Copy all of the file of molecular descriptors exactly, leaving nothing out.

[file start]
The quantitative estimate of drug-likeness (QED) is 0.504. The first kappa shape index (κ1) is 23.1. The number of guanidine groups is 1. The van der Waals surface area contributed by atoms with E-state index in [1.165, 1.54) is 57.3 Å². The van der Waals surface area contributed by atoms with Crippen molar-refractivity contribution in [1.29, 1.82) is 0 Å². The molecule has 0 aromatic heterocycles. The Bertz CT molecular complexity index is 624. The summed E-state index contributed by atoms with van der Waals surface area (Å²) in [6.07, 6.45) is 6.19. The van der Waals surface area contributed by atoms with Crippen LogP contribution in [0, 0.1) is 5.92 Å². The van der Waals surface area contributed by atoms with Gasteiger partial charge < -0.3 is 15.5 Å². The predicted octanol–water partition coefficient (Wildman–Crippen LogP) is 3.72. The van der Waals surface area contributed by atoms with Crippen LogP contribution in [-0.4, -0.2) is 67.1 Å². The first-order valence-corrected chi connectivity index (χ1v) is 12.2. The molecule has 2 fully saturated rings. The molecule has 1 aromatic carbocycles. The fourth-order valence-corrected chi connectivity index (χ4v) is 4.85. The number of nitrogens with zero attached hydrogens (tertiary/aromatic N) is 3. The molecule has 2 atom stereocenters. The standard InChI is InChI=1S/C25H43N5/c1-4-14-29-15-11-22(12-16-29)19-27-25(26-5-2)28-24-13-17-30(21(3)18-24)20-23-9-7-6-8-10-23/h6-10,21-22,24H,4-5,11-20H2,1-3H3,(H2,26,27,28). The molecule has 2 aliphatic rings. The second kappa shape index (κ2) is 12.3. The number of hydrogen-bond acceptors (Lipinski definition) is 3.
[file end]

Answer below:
The quantitative estimate of drug-likeness (QED) is 0.504. The first kappa shape index (κ1) is 23.1. The number of guanidine groups is 1. The van der Waals surface area contributed by atoms with E-state index in [1.165, 1.54) is 57.3 Å². The van der Waals surface area contributed by atoms with Crippen molar-refractivity contribution in [1.29, 1.82) is 0 Å². The molecule has 0 aromatic heterocycles. The Bertz CT molecular complexity index is 624. The summed E-state index contributed by atoms with van der Waals surface area (Å²) in [6.07, 6.45) is 6.19. The van der Waals surface area contributed by atoms with Crippen LogP contribution in [0, 0.1) is 5.92 Å². The van der Waals surface area contributed by atoms with Gasteiger partial charge < -0.3 is 15.5 Å². The predicted octanol–water partition coefficient (Wildman–Crippen LogP) is 3.72. The van der Waals surface area contributed by atoms with Crippen LogP contribution in [-0.4, -0.2) is 67.1 Å². The first-order valence-corrected chi connectivity index (χ1v) is 12.2. The molecule has 2 fully saturated rings. The molecule has 1 aromatic carbocycles. The fourth-order valence-corrected chi connectivity index (χ4v) is 4.85. The number of nitrogens with zero attached hydrogens (tertiary/aromatic N) is 3. The molecule has 2 atom stereocenters. The standard InChI is InChI=1S/C25H43N5/c1-4-14-29-15-11-22(12-16-29)19-27-25(26-5-2)28-24-13-17-30(21(3)18-24)20-23-9-7-6-8-10-23/h6-10,21-22,24H,4-5,11-20H2,1-3H3,(H2,26,27,28). The molecule has 2 aliphatic rings. The second kappa shape index (κ2) is 12.3. The number of hydrogen-bond acceptors (Lipinski definition) is 3.